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The dark side of student hotels

In many cities in the Netherlands student hotels offer rooms, without taking the tenancy laws into account. These hotels take advantage of the shortage of student rooms, students’ rights advocates claim. The Dutch housing minister, however, refuses to intervene.

‘Students living in this kind of hotels pay enormous sums of rent, without any form of rent protection’, says Jarmo Berkhout, chair of the LSVb, a country-wide student lobby group that demands action against student hotels, a relatively new phenomenon in the Netherlands. These hotels offer rooms for a maximum of one year in Groningen (and other Dutch student cities as well). The type of contracts these hotels use do not take tenancy laws into account. The so called hotel permits they work with allow the landlord to enter rooms without permission and, even more serious, kick renters out in situations where this is forbidden under ordinary rent regulations.

Twice the reasonable rent
Houses with normal rent contracts usually have a price which is based on a point system that is set by the municipality. This is not the case with hotel permits. Several students who hold such a permit informed us that they pay a bigger sum for their room than Dutch students with a normal rent contract would do. It goes as far as twice or triple the amount which would be reasonable according to the point system. ‘Students are forced to pay these large sums of money, primarily because there are not enough rooms available’, says Martijn van Dalen, a law student who helps students in conflict with their landlord. ‘There is a shortage of student rooms in the Groningen city center and student hotels abuse this situation.’

The government of The Netherlands is not responsible to take this course of action and to enforce it

A couple of Dutch members of Parliament asked Stef Blok, the Dutch Minister of Housing, questions about this practice. In his response Blok declared last November that he will not intervene in contracts and prices of the student hotels. He wrote: ‘It is up to the renting committee and eventually to a judge to decide whether there is a normal renting situation – with a normal renting contract – and whether tenancy laws are infringed upon. The people who rent the room are responsible to go to the renting committee if they have a conflict with their landlord. If necessary they can take it up to the judge. However, the government of The Netherlands is not responsible to take this course of action and to enforce it.’ On the difference in the renting price, Minister Blok wrote: ‘It is up to the parties involved to make agreements on renting prices.’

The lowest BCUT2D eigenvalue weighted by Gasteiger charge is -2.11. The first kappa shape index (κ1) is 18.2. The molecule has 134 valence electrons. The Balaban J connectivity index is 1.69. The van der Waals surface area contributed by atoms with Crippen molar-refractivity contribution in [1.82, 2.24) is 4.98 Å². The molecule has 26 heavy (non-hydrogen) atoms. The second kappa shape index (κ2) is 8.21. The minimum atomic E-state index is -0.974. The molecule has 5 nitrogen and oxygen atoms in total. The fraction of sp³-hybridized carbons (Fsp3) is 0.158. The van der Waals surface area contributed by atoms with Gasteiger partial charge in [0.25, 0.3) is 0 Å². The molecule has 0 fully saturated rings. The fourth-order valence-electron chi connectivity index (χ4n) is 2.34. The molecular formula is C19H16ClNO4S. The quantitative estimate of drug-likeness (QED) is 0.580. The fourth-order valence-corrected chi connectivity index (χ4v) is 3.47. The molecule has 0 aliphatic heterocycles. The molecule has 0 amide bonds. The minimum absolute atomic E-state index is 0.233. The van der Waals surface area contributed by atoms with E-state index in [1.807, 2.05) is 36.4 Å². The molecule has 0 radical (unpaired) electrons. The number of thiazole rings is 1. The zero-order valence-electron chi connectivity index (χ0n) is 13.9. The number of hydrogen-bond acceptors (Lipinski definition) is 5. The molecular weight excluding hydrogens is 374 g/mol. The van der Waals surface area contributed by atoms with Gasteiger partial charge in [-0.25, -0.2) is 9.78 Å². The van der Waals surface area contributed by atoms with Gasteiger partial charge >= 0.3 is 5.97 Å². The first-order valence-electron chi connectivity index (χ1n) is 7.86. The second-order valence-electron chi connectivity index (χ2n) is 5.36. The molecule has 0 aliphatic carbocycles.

Ignorance is the biggest problem
Christiaan Brinkhuis, chairman of the Groningen Students’ Union is not amused. ‘Minister Blok encourages a division on the housing market for students. Students have to be accommodated in decent housing with affordable prices but, above all, they should have the full rights. As there is a tremendous shortage of student housing, it is even more important that tenants are protected by law. The student hotels, however, introduce a state of lawlessness on the housing market. And our government thinks it’s fine. That’s a bloody shame.’

It would be useful to demand an English version of the contract and let somebody who is living in The Netherlands read it

According to Martijn van Dalen the biggest problem is ignorance. ‘Many international students know nothing about Dutch law. It is difficult because they do not know what the correct price–quality ratio is and what rights they have. It is important to make sure you understand the contract before you sign it. It would therefore be useful to demand an English version of the contract. It would also be useful to let somebody who is living in The Netherlands read it. There are a couple of bureaus in Groningen who can help out in case of conflicts with landlords. It can really save you an enormous amount of money and it may be an important financial decision. Some students are critical when they go out to eat and have to pay fifty euros. The same students, however, pay 4,000 for a room on a year’s basis. It is a pity that not many international students know about this.’

Useful websites (only in Dutch)